)Date: Wed, 6 Aug 1997 12:40:07 -0400 (EDT)
Gullah Heritage Excursion/Sea Island Coalition Press Release
The Gullah/Geechee Coalition, 6 August 1997
I wanted to make you all aware of what was going on with the Gullah/Geechee Sea Island Coalition that I founded last year. If you all can help out with donations of papers, books, or tapes about Gullah culture and/or the Sea Islands, it would be greatly appreciated. We also need to raise funds. Here are the details on the next fundraiser.
A direct link to the continent of Africa exist in the Sea Islands of the United States. In the islands that are a part of South Carolina, Georgia, and North Florida, Gullah and Geechee culture began during the enslavement of African people in America. It is directly related to the African traditional cultures of the people of Windward or Rice Coast of West Africa. Due to isolation on islands off the coast, the African people there did not have too much contact with people of other races except Native Americans. Thus, they were able to maintain their culture, language, and traditions unlike African people that were living on the "mainland." Gullah and Geechee Sea Islanders transformed these traditions into a new and distinct African American culture.
Due to the peaked interest in the Sea Islands and the Gullah and Geechee cultures from which her family's roots in America stem, Marquetta L. Goodwine is an author and historian on the Gullah culture. She originated the annual Gullah Excursionx to Beaufort, South Carolina, home of the Gullah and Geechee people and cultures. Ms. Goodwine has been taking small groups to Beaufort (from which her roots stem) since 1986. She has since expanded her mission on making sure that the history of Gullahs and Geechees is preserved and told accurately. She has put together conferences that have gone as far as Nova Scotia, Canada that focus on the development of Sea Island heritage. In 1996 she formed the Gullah/Geechee Sea Island Coalition which serves as a central location of support for survival efforts of the various Gullah and Geechee communities on the Sea Islands of Georgia, South Carolina, and Florida.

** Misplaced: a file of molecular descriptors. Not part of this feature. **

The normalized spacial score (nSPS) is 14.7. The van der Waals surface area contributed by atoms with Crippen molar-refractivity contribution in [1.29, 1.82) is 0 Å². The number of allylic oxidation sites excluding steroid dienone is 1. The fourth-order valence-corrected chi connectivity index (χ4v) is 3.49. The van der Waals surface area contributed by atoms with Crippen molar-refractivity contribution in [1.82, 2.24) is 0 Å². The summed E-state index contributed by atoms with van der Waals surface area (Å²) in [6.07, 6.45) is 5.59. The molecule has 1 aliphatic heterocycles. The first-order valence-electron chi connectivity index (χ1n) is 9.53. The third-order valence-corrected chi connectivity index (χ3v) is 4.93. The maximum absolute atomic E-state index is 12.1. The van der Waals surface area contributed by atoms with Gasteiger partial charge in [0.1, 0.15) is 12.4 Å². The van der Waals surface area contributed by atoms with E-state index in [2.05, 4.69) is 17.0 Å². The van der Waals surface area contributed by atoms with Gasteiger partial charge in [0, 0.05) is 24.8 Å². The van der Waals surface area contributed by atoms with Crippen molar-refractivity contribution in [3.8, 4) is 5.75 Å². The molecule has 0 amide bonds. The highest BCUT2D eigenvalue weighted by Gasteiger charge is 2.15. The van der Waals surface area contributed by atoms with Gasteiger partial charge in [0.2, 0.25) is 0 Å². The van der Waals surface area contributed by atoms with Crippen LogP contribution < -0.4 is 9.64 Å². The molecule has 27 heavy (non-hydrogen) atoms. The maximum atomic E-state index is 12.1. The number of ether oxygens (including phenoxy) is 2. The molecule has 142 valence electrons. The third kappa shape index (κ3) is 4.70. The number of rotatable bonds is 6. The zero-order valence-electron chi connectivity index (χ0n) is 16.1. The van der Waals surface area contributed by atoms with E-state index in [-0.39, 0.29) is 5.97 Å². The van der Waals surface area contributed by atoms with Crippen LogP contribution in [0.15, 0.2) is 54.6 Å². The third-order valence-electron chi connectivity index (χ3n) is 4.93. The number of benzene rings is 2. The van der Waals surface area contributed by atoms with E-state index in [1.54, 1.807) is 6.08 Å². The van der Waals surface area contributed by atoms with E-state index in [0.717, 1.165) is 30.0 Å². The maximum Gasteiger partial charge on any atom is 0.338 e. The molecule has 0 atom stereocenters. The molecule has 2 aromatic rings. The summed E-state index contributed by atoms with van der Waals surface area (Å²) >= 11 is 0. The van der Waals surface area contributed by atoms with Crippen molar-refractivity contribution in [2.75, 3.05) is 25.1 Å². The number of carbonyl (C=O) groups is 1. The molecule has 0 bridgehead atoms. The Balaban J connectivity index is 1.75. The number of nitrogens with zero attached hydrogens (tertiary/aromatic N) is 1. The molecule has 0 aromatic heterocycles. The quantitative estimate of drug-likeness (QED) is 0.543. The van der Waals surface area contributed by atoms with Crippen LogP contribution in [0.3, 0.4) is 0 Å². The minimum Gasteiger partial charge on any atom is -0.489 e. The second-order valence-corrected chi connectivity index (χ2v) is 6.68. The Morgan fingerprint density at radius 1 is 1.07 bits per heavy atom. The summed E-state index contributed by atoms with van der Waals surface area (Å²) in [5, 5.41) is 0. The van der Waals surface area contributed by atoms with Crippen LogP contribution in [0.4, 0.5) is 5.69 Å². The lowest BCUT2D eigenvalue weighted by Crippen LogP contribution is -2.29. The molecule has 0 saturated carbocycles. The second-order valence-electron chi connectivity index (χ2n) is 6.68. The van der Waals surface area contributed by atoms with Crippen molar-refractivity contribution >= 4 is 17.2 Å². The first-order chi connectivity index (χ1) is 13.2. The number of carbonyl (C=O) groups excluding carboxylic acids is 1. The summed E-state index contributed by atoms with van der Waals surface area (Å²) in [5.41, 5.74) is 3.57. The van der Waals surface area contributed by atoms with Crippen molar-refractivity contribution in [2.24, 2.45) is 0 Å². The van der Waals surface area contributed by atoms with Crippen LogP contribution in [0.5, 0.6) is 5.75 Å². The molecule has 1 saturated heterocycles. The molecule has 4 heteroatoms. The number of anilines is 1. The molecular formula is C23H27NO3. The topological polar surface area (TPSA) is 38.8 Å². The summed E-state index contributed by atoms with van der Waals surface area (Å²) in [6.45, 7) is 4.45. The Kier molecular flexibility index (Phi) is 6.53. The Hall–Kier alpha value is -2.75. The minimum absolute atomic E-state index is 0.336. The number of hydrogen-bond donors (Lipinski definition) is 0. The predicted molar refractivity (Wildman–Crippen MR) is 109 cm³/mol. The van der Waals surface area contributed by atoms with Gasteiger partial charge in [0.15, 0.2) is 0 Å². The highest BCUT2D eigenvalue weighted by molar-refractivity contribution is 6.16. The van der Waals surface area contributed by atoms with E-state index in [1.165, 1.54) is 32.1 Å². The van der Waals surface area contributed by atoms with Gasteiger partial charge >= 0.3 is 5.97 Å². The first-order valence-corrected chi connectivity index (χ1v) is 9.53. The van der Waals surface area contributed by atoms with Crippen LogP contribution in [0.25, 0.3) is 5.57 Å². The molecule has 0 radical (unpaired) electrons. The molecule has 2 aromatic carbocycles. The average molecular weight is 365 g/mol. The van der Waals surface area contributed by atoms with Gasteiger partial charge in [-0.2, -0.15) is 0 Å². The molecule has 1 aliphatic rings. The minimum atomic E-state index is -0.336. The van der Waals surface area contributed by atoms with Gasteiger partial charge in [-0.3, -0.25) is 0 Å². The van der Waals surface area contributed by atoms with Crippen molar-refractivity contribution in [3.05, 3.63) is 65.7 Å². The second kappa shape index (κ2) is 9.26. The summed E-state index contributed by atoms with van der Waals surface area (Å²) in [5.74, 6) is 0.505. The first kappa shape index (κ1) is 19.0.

Goodwine, who is a 1997 recipient of the "Harriet Tubman Women of Distinction Award," continues to do tours, lectures, performance pieces, and workshops about the Gullah culture. Through these activities she is promoting the support of the "Gullah/Geechee Sea Island Coalition." This organization promotes and participates in the preservation of Gullah and Geechee history, heritage, culture, and language. This includes land reacquisition and maintenance. It also include the celebration of the culture through artistic means and education on the culture as well as electronically and via "grassroots scholarship."
These Gullah Heritage Excursionx with the theme "Ancestral Dance" will take place November 6-9, 1997. The tour will be of the islands of Beaufort and Charleston Counties in South Carolina. These are South Carolina's premiere Gullah regions where the culture still thrives. The participants will be able to take part in the Heritage Days Celebration along with native islanders.
The Gullah Heritage Excursionx is a fundraiser for the Gullah/Geechee Sea Island Coalition. The Coalition is in the process of building an archive and setting up a regional location. The tour will enlighten people on the history of the Sea Islands and will show them the struggle that is taking place in order to keep the culture alive.
Details on the tours and activities for 1997 and on supporting the "Gullah/Geechee Sea Island Coalition" are available through the Afrikan Kultural Arts Networkx(AKANx). For more information, please call (212) 439-1026 or write Post Office Box 40-0199 Brooklyn NY 11240-0199. Those that are on the Internet can send for details by sending e-mail to GullGeeCo@aol.com.
Check out the Afrikan Kultural Arts Network website:
or send for membership details